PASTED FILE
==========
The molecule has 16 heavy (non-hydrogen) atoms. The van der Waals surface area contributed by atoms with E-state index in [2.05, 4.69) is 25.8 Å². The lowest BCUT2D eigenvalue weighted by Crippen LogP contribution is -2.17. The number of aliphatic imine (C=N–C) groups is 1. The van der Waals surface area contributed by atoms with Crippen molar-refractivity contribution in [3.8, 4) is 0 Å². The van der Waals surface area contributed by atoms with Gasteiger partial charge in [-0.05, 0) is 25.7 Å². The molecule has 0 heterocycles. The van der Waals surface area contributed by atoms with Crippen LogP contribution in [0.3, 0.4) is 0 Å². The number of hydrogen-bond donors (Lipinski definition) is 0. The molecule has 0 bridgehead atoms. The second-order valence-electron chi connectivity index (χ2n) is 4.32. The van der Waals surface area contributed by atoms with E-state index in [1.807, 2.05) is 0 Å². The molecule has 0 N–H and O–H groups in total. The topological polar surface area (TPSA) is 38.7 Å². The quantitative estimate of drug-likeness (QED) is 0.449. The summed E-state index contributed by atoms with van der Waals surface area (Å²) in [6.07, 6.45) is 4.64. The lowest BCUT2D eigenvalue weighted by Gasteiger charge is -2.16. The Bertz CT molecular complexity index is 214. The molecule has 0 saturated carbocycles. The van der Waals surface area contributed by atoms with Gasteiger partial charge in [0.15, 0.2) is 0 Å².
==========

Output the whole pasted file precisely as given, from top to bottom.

The molecule has 16 heavy (non-hydrogen) atoms. The van der Waals surface area contributed by atoms with E-state index in [2.05, 4.69) is 25.8 Å². The lowest BCUT2D eigenvalue weighted by Crippen LogP contribution is -2.17. The number of aliphatic imine (C=N–C) groups is 1. The van der Waals surface area contributed by atoms with Crippen molar-refractivity contribution in [3.8, 4) is 0 Å². The van der Waals surface area contributed by atoms with Gasteiger partial charge in [-0.05, 0) is 25.7 Å². The molecule has 0 heterocycles. The van der Waals surface area contributed by atoms with Crippen LogP contribution in [0.3, 0.4) is 0 Å². The number of hydrogen-bond donors (Lipinski definition) is 0. The molecule has 0 bridgehead atoms. The second-order valence-electron chi connectivity index (χ2n) is 4.32. The van der Waals surface area contributed by atoms with E-state index in [1.807, 2.05) is 0 Å². The molecule has 0 N–H and O–H groups in total. The topological polar surface area (TPSA) is 38.7 Å². The quantitative estimate of drug-likeness (QED) is 0.449. The summed E-state index contributed by atoms with van der Waals surface area (Å²) in [6.07, 6.45) is 4.64. The lowest BCUT2D eigenvalue weighted by Gasteiger charge is -2.16. The Bertz CT molecular complexity index is 214. The molecule has 0 saturated carbocycles. The van der Waals surface area contributed by atoms with Gasteiger partial charge in [0.15, 0.2) is 0 Å².